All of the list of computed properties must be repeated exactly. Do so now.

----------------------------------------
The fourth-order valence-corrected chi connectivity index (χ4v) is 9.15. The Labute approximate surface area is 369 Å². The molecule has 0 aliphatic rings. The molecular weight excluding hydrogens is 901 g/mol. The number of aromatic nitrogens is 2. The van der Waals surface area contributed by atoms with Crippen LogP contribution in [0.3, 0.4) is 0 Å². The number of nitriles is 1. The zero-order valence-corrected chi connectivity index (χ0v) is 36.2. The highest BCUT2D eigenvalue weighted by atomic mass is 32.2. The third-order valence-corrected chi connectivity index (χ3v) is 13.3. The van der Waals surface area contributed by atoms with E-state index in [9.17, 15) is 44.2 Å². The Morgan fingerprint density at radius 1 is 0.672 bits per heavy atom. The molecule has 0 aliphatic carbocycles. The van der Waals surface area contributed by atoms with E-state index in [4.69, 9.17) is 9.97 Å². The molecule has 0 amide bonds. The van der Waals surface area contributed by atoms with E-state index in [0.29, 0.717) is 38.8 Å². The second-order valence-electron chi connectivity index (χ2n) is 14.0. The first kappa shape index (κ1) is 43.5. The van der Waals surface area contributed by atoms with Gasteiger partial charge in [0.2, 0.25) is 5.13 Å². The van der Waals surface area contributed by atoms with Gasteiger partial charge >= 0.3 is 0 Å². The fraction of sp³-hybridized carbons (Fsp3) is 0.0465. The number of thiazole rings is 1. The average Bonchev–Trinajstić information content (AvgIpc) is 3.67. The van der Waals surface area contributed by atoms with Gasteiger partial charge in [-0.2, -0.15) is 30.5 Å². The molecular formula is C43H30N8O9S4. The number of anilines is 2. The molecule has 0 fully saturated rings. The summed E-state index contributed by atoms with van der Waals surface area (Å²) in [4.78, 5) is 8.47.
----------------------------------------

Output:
The fourth-order valence-corrected chi connectivity index (χ4v) is 9.15. The Labute approximate surface area is 369 Å². The molecule has 0 aliphatic rings. The molecular weight excluding hydrogens is 901 g/mol. The number of aromatic nitrogens is 2. The van der Waals surface area contributed by atoms with Crippen LogP contribution in [0.3, 0.4) is 0 Å². The number of nitriles is 1. The zero-order valence-corrected chi connectivity index (χ0v) is 36.2. The highest BCUT2D eigenvalue weighted by atomic mass is 32.2. The third-order valence-corrected chi connectivity index (χ3v) is 13.3. The van der Waals surface area contributed by atoms with E-state index in [9.17, 15) is 44.2 Å². The Morgan fingerprint density at radius 1 is 0.672 bits per heavy atom. The molecule has 0 aliphatic carbocycles. The van der Waals surface area contributed by atoms with E-state index in [4.69, 9.17) is 9.97 Å². The molecule has 0 amide bonds. The van der Waals surface area contributed by atoms with E-state index in [0.29, 0.717) is 38.8 Å². The second-order valence-electron chi connectivity index (χ2n) is 14.0. The first kappa shape index (κ1) is 43.5. The van der Waals surface area contributed by atoms with Gasteiger partial charge in [0.2, 0.25) is 5.13 Å². The van der Waals surface area contributed by atoms with Gasteiger partial charge >= 0.3 is 0 Å². The fraction of sp³-hybridized carbons (Fsp3) is 0.0465. The number of thiazole rings is 1. The average Bonchev–Trinajstić information content (AvgIpc) is 3.67. The van der Waals surface area contributed by atoms with Gasteiger partial charge in [-0.2, -0.15) is 30.5 Å². The molecular formula is C43H30N8O9S4. The number of anilines is 2. The molecule has 0 fully saturated rings. The summed E-state index contributed by atoms with van der Waals surface area (Å²) in [4.78, 5) is 8.47.